AUSTIN, Texas — As drug overdoses have spiked in Austin and Travis County, the County has declared a public health crisis.
The county judge previously said he was considering declaring a public health crisis in response to an increase in deaths from overdoses. The Travis County Commissioners Court put the declaration on the agenda but didn't vote on it at their meeting on May 17. They said they needed more information from experts to help them strategize on the next steps.
On May 24, the County officially issued a declaration, which will expand Narcan access and fund $350,000 for harm reduction supplies. The County said the declaration will also ensure safe syringe disposal throughout the County. A monthly agenda item for the Commissioner Court will be created to discuss urgent needs with community members, for the duration of the disaster resolution.
“As overdose deaths continue to surge, we need to meet this crisis by putting resources into communities most at risk. That’s exactly what this declaration does,” said Paulette Soltani, director of Organizing at Texas Harm Reduction Alliance. “We want to thank Judge Brown, Commissioner Gomez and the Commissioners Court for taking action. These funds will go towards building the critical harm reduction infrastructure we so badly need and will give our communities on the ground a voice.”
"It's time Travis County put failed Drug War policies in the past," said Amanda Woog, executive director of Texas Fair Defense Project. "As overdose deaths surge in our community, we need to invest in strategies proven to save lives. We're grateful to the leadership of people who use drugs in this fight, and to the Commissioners Court for taking action with today's declaration."
The commissioners said at the earlier meeting that people need help and resources as soon as possible.
"Our first responders are dealing with this," one commissioner said. "We heard almost weeping officers a couple of weeks ago about their clients they're concerned about on the street. And they're finding them dead. And so this is a real-life, right-now problem."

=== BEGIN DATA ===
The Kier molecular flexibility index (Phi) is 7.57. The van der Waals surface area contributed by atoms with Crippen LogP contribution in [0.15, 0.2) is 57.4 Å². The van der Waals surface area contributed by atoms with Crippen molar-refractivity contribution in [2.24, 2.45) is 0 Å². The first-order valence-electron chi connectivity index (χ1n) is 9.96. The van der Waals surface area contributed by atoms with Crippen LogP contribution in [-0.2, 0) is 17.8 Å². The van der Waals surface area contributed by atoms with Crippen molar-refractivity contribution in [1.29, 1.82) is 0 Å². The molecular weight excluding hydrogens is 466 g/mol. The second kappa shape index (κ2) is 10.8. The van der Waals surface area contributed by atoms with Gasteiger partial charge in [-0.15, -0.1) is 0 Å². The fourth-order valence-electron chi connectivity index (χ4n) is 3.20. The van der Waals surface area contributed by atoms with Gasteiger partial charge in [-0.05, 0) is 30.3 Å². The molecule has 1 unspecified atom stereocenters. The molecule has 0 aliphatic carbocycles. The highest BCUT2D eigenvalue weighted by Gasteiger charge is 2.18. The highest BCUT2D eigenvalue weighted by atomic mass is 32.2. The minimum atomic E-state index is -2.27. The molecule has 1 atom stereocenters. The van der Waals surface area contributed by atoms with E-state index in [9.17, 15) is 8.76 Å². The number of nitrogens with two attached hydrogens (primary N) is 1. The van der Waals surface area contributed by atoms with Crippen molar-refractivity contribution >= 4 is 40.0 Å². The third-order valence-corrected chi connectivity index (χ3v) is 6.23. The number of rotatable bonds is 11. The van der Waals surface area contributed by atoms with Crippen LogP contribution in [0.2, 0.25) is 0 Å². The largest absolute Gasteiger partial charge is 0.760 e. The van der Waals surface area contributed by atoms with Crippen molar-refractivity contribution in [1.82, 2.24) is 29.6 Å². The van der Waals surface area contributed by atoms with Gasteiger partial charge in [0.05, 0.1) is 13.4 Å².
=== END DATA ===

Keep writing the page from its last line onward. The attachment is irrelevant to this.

The court considered advice and suggestions from Integral Care and health leaders on the next steps to protect the community from more overdoses.
The conversation started on May 11, when the Travis County judge cited a Travis County Medical Examiner's Office report in a press release. It detailed the numbers and types of deaths the medical examiner's office investigated in 2021.
According to the report, drug overdoses are the No. 1 cause of accidental deaths in the county. Looking at accidental deaths in the county, drug overdose deaths surpassed those who fall and die in car crashes.
Fentanyl-related deaths are of particular concern. The report says deaths from fentanyl overdoses rose 237% from 2020 to 2021. Fentanyl accounts for more than one-third of all drug overdose deaths. Three years ago, there were nine deaths from fentanyl. In 2021, there were 118 overdose deaths from fentanyl.
“Drug overdoses are a crisis in our community and fentanyl is exacerbating the problem. In Travis County, we believe that all people should have access to the mental, behavioral and substance use treatments that can save lives. Our community has asked for help in employing lifesaving, harm-reduction strategies to those who overdose on drugs,” said Travis County Judge Andy Brown.
The judge also noted that changes should be made in order to alleviate the problem that significantly affects the most vulnerable population. He is requesting funding for naloxone in the 2023 fiscal budget. According to the CDC, naloxone is typically a nasal spray that can reverse an overdose from opioids, including heroin, fentanyl and prescription opioid medications.
"We will do all we can to address this crisis and call on other leaders to do the same," he said. "Texas should legalize fentanyl test strips, naloxone should be available throughout the community, and recovery programs should be fully funded to eliminate waitlists.”
As drug-related overdoses and deaths are on the rise across the country and Austin, the KVUE Defenders dived into the skyrocketing rate of overdoses in children.
Judge Brown believes declaring the crisis will raise awareness of the alarming trend.
"Being in the frontlines, its been tearing the communities for years," said Dan McMahon, client service manager at Infinite Recovery.
McMahon said he overdosed several times in the past and now helps people recover. He said we do have a health crisis in Travis County and added that the key is getting people the help they need.
"Let them know there is a way out, sell them the ideas they can be happy one day, and establish purpose in their life," said McMahon.
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